You might be unsurprised to hear that the most prominent way AI has broken into the fast food industry is in the drive-thru lane. And while the relatively new technology is not always up to this task, it will soon become commonplace at fast food restaurants everywhere. It’s not just the speaker box that’s gotten a tech upgrade, either—AI is permeating virtually every aspect of fast food operations.
Most recently, Carl’s Jr. and Hardee’s announced a partnership with Presto Automation to roll out AI-powered voice recognition solutions to restaurants nationwide.
The parent company to the two chains, CKE Restaurants, is working not only with Presto Automation, but also with OpenCity and Valyant AI. Each company has its own proprietary technology that will be used in the ordering process at restaurants.
As previously mentioned, this is not AI tech’s first entry into the drive-thru lane, though it may be the most successful instance so far. Since 2021, McDonald’s has been experimenting with the use of AI technology in its drive-thru. However, it has been made evident that the technology requires some tinkering. Despite McDonald’s CEO said in 2021 that the AI-backed ordering system had an accuracy rate of 85%, plenty of TikTok users posted videos detailing the bots’ blunders with their orders.
For example, one user alleged that after placing an order for a hash brown, a sweet tea, and a Coke, the AI mistakenly added a Diet Coke to the order. When the TikToker told the AI to take the Diet Coke off the order, it did—but then added nine sweet teas instead.
AI has also infiltrated the fast food space outside of drive-thrus. Most recently, Shake Shack added dairy-free, plant-based desserts to its menu, items that were developed by an AI algorithm named Giuseppe. In this case, the AI broke down and analyzed animal-based dairy on the molecular level to find plant-based molecules that would best mimic the characteristics that make the food likable. The result: a non-dairy chocolate shake and a non-dairy chocolate frozen custard.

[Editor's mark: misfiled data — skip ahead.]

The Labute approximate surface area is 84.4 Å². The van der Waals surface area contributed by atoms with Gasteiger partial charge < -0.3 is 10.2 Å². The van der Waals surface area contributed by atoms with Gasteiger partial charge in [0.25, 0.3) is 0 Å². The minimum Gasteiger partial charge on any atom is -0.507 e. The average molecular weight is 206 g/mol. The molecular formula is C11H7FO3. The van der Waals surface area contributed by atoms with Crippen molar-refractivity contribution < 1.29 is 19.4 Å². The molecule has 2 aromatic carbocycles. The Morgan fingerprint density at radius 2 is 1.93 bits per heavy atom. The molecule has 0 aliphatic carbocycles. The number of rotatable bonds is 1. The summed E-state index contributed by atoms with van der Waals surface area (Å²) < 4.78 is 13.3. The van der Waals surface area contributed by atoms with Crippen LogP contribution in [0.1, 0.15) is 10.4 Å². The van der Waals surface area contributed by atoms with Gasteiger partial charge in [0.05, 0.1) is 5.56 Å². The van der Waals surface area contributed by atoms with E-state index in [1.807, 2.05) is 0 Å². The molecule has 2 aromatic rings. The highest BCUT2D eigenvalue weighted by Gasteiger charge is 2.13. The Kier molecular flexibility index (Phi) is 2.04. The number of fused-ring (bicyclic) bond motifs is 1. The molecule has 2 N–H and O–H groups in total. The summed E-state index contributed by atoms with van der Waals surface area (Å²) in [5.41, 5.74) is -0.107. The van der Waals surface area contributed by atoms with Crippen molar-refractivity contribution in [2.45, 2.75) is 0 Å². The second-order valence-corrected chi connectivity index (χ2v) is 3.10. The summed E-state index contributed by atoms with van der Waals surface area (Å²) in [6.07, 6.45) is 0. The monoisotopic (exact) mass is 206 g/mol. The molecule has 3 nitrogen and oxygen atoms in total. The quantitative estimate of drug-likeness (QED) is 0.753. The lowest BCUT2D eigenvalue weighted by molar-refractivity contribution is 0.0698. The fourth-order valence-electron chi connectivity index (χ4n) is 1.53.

Subway has found a way to use AI to assist in its expansion of “non-traditional” locations. In September 2022, Subway installed its first smart fridge at the University of California San Diego. The fridges are stocked daily by the nearest brick-and-mortar Subway location and use “artificial intelligence and natural language processing” to allow customers to speak to the machine and ask about what’s inside the fridge.
And prior to Subway’s smart vending machines, Marco’s Pizza was also experimenting with AI technology to increase order efficiency. The Ohio-based chain announced in March 2022 that it would be launching a new voice-to-text ordering system in 50 of its stores as part of a pilot program.
As explained by QSR Magazine, the speech-enabled ordering system uses “conversational artificial intelligence (AI) which yielded 100 percent order accuracy in initial beta testing as well as increased employee and customer satisfaction.” The AI technology simulates “a human-like conversation” and has the ability to speak and understand multiple languages, dialects, and accents.
My advice to any fast food chains looking to grab hold of more customers and keep existing ones happy is usually to “give the people what they want.” Longtime fans begging for the return of an old menu item? Give it to them. A community on social media is saying they’d love to see a collaboration between a specific fast food restaurant and a celebrity? Make it happen. But no one is asking for a side of AI technology with their fries, and until it can add to the customer experience rather than detracting from it, companies should be judicious about how and when they deploy it.